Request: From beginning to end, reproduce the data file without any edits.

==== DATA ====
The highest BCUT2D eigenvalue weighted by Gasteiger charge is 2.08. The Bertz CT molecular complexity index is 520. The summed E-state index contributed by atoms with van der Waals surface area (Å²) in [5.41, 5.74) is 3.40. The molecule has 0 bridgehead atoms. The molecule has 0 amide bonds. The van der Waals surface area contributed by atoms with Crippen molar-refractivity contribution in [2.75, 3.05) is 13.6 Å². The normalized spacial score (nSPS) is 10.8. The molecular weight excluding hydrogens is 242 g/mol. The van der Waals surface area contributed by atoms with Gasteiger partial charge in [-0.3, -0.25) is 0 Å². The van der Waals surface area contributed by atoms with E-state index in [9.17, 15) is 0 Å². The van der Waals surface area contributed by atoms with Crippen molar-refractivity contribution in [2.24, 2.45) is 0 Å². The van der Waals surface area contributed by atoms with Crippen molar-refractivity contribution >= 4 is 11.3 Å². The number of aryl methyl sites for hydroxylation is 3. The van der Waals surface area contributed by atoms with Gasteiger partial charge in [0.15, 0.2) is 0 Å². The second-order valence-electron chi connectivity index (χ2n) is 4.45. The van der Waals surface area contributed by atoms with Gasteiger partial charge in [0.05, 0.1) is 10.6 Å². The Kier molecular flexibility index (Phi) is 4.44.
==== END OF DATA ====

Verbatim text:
The highest BCUT2D eigenvalue weighted by Gasteiger charge is 2.08. The Bertz CT molecular complexity index is 520. The summed E-state index contributed by atoms with van der Waals surface area (Å²) in [5.41, 5.74) is 3.40. The molecule has 0 bridgehead atoms. The molecule has 0 amide bonds. The van der Waals surface area contributed by atoms with Crippen molar-refractivity contribution in [2.75, 3.05) is 13.6 Å². The normalized spacial score (nSPS) is 10.8. The molecular weight excluding hydrogens is 242 g/mol. The van der Waals surface area contributed by atoms with Gasteiger partial charge in [-0.3, -0.25) is 0 Å². The van der Waals surface area contributed by atoms with E-state index in [9.17, 15) is 0 Å². The van der Waals surface area contributed by atoms with Crippen molar-refractivity contribution in [2.24, 2.45) is 0 Å². The van der Waals surface area contributed by atoms with Crippen molar-refractivity contribution >= 4 is 11.3 Å². The number of aryl methyl sites for hydroxylation is 3. The van der Waals surface area contributed by atoms with Gasteiger partial charge in [0.15, 0.2) is 0 Å². The second-order valence-electron chi connectivity index (χ2n) is 4.45. The van der Waals surface area contributed by atoms with Gasteiger partial charge in [0.05, 0.1) is 10.6 Å². The Kier molecular flexibility index (Phi) is 4.44.